West Coast Waltz

I’m woken by the wind, pulling against the storm ropes.  For the umpteenth time I mentally thank everyone who advised me to get some for this trip to the windy Cape.  Today we explore the heart of the West Coast.  We quickly go through our morning rituals before the killer ants around our campsite gets snappy again, and head out to Langebaan, just about 20km from our campsite outside Vredenburg.

The holiday vibe is visible everywhere, and it is as if we really meet the holiday crowd for the first time on our trip.  We follow the signs to Club Mykonos as I’ve been here long ago, and head out to the beach.  It is our objective to at least feel the surf of every beach we go to, even if it is only our feet that gets wet.  Sure enough, the water is freezing and the wind really unpleasant.  We admire the view of the West Coast National Park in the distance, take a few pictures as usual, and get in the car again.  The GPS suggests Saldanha is the nearest town, and we follow a back route to our next destination.

Completely opposite from what we’ve just experienced in Langebaan, there aren’t any visible signs of holiday makers around town, and the real hustle and bustle is around the harbour area.  We spot a small public beach were we wade into the water about waist-deep.  It is still cold but the sun is scourging and your body gets used to the icy water.  It is an experience to be in such crystal clear water with expanses of turquoise and deep blue as far as the eye can see.   The wind and the freezing ocean chases us back to the car, and we pick St.Helena as our next stop.

En route we spot the sign for Jacobsbay and take the turn to this picturesque little town.  With about only the main road tarred, this truly unspoiled village transports you to a dream world.  We saw a popular restaurant from the distance but chose to head in the other direction where a small walkway headed around some rocks.  The views capture me and I snap away, caught in my own world.  With a few shots from every angle we move on. St. Helena is not nearly what we expected and by lack of visible public beaches, we drive straight trough and practically stumble upon Stompneusbay.  Here we see a hidden entrance leading towards a small beach where no swimming is permitted, but it is by far the most beautiful beach I have ever set feet on.  To the right a factory of some sort spoils the view but the land forms a natural bay with white sand curving to the left, hugging the ocean with its amazing shades of blue.  Large white boulders sticking out not far from shore, invites you to come explore but again the icy water makes it a less attractive option.  We go mad with the cameras, until the midday sun and the hot white sand sends us on our way once again.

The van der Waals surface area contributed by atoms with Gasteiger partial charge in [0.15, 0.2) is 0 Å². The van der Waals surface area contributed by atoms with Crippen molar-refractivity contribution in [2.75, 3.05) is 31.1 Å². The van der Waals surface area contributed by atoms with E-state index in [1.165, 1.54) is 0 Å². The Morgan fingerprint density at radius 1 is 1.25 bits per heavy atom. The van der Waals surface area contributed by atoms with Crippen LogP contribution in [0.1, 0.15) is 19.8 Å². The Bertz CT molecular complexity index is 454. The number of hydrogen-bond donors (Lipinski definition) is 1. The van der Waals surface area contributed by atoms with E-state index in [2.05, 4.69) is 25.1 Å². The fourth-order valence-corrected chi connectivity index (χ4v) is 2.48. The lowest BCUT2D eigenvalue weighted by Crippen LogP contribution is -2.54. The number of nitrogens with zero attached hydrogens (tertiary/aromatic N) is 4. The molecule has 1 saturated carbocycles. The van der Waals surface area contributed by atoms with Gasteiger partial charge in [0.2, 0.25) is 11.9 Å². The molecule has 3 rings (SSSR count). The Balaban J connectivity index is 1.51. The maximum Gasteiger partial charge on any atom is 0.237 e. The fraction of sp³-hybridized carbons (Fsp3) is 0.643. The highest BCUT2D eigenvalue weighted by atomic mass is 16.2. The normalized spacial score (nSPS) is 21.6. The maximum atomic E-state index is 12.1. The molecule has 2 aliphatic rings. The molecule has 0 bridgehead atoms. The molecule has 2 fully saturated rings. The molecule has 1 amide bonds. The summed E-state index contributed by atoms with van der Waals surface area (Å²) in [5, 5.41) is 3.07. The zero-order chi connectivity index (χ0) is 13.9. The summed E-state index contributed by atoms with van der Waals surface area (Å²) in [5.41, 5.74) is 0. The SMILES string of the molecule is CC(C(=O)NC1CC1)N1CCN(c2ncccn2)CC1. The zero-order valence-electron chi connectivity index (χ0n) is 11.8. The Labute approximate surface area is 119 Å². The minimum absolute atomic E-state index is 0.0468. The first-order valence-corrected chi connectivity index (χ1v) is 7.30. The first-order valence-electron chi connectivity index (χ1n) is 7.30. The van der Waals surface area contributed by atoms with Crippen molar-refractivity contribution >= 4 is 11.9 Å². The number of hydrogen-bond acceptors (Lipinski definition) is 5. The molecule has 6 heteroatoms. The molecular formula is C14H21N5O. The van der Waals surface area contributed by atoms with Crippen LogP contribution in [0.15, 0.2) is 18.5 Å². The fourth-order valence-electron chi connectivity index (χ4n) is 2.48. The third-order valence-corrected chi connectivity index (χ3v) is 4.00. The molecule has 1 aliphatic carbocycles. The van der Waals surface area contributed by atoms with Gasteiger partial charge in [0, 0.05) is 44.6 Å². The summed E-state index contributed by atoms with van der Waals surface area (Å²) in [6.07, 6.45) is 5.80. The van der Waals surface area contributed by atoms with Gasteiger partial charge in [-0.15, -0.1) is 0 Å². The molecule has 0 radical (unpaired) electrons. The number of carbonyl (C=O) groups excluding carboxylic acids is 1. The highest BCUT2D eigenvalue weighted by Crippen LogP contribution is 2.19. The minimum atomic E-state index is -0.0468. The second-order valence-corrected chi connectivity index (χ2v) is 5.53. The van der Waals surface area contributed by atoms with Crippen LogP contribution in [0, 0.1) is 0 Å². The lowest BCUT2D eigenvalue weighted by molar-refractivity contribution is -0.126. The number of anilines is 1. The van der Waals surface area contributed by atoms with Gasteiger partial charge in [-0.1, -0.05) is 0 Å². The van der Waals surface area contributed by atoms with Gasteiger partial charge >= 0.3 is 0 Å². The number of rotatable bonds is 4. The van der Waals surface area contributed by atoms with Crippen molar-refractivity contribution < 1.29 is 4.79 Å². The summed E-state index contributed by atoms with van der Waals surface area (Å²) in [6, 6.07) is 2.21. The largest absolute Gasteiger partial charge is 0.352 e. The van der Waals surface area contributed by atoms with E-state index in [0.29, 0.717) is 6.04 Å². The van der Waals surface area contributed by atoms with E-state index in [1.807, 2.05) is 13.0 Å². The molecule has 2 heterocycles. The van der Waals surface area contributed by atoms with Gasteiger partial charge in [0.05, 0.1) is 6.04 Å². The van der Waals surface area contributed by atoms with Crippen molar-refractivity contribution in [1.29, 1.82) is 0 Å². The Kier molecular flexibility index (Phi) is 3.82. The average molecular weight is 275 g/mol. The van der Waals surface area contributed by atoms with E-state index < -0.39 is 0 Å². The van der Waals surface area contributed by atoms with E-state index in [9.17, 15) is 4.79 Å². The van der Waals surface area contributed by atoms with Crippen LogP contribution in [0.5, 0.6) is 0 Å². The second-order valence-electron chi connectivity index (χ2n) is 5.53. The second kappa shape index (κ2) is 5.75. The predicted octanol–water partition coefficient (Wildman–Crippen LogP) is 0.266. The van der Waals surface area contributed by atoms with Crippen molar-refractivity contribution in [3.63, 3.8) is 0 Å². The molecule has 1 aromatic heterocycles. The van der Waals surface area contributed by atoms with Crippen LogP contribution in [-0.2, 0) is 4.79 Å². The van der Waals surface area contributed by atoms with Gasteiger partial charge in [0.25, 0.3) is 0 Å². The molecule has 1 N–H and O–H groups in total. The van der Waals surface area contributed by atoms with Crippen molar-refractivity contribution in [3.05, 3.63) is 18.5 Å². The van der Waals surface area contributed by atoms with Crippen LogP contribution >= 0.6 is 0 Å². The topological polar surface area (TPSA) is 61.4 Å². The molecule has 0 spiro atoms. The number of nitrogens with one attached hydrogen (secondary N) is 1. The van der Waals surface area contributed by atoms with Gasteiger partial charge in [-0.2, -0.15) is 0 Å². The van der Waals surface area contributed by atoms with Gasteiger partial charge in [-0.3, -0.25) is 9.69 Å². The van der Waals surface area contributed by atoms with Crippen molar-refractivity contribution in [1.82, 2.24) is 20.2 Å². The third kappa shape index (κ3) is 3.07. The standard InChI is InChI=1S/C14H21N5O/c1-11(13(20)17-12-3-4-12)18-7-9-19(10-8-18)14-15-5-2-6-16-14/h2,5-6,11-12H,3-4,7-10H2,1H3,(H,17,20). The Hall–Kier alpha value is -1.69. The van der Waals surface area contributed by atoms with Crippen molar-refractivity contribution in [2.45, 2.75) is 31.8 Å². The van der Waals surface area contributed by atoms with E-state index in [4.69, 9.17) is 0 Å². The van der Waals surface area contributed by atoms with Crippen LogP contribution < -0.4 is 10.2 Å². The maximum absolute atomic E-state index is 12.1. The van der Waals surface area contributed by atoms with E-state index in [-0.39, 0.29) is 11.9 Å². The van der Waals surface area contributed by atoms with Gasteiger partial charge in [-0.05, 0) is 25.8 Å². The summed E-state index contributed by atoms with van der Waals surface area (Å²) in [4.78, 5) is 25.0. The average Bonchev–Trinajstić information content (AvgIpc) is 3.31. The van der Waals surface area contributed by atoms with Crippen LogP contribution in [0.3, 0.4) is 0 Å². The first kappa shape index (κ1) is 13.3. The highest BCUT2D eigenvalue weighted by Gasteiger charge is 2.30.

Paternoster.  We have planned this as our last stop as we hope to see the fishing boats come in.  We meet another gravel road to reach this quant fisher village, but it is all worth it.  Buzzing with activity it reminds me of Clarens in the Free State – a picturesque town clearly geared for the thousands of tourists it attracts, without losing its character and uniqueness.  The restaurants are packed with visitors and small shops seem to overflow with eager buyers.  We head down towards the beach, hoping for some photo opportunities.  A take-away shop selling fish and chips seem to be very popular so we get in line.  There is an hour wait for our order and we spend it wandering on beach.  The strong winds have kept the fishermen at home, and their colourful boats strewn along the beach make for breathtaking photos.  Our fish & chips is well worth the wait.  Fresh, delicious, with the smell of the ocean and the sound of seagulls circling in hope of a bite.

With a sense of peace we head back to our tent, reluctant to leave the sights and sounds of the West Coast behind.  We retreat for the night, grateful for our little shelter against the stormy wind.

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